City not sure what's next for failed arena plan | News
SACRAMENTO, CA - Three days after a new arena deal fell apart, Sacramento Mayor Kevin Johnson admitted the city has no plan B. But in the same breath, he said they're working to develop one.
"This is not over. We're going to figure out something," Johnson said. "We are not going to get caught flat-footed. I've said that over and over again.We're not going to sit on our hands, we're going to dust ourselves off and figure out a way to go forward."
Going forward means something different to the involved parties.
George Maloof is still pitching the idea of renovating Power Balance Pavilion.
"Maybe it works best in Natomas where the numbers can come down and everybody can feel better about it," Maloof said. "Not every community can afford a new arena. (So) instead of spending $400 million on a new arena, spending somewhat less on renovating the existing facility and making it great."
Friday in New York City, Johnson immediately dismissed the idea, saying if Maloofs want to renovate with their own money, they're welcome to.
Sacramento City Councilwoman Angelique Ashby, who represents Natomas, the site of Power Balance Pavilion, echoed the same sentiment.
"The city of Sacramento's investment is about so much more than basketball," Ashby said. "It was about starting the railyard project, it was about creating new economic engines and revitalizing downtown, which doesn't happen with the Natomas facility. So I'm okay with the Maloofs reconditioning, but there wouldn't be a public investment."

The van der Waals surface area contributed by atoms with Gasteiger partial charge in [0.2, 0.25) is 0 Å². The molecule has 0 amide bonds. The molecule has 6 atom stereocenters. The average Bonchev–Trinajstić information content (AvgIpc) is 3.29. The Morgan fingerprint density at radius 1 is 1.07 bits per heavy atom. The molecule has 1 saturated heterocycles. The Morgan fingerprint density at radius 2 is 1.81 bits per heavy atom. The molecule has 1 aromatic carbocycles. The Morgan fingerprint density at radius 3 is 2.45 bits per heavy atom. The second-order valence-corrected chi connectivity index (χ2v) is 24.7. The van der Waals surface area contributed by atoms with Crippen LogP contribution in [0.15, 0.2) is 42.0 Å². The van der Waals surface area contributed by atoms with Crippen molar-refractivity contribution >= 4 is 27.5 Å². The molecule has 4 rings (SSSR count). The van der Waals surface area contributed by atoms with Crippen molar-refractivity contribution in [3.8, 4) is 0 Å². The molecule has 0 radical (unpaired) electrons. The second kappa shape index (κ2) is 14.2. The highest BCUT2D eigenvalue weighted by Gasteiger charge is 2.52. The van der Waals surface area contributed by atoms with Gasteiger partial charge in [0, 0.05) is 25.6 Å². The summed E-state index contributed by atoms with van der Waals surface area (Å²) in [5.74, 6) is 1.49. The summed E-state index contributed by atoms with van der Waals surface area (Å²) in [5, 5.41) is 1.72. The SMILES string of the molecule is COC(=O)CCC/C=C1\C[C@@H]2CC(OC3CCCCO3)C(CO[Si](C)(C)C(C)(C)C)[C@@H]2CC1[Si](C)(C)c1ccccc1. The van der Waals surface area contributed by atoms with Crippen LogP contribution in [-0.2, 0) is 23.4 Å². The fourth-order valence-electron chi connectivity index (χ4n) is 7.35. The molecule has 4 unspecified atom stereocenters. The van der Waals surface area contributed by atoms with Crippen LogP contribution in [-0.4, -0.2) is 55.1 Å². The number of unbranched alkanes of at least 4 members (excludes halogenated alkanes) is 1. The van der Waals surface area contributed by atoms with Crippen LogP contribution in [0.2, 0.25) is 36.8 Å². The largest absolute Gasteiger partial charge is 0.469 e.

However, there is still a moratorium on any construction in Natomas because levees protecting the basin do not meet 100 to 200 year flood protection standards.
Still, each side shows signs of optimism.
"I don't think it's over," said City Manager John Shirey. "I think we need a little time to pass here and have a little cooling-off period, but this is such a good idea that it's got to move forward."
"We don't give up," said Maloof. "If there's a way to get it down we keep trying to look at it. But everybody has to be respectful through the process. If they're not respectful, that's not how you do business."
Reestablishing trust might be the biggest obstacle.
"I'm pretty sure we have tire tracks across our face," said Ashby. "But you know, I've been knocked down before in my life, we get back up. Sacramento is a city of fighters and if the Maloofs don't want to partner with us moving forward, that doesn't mean we don't move forward, it means we move forward without the Maloofs."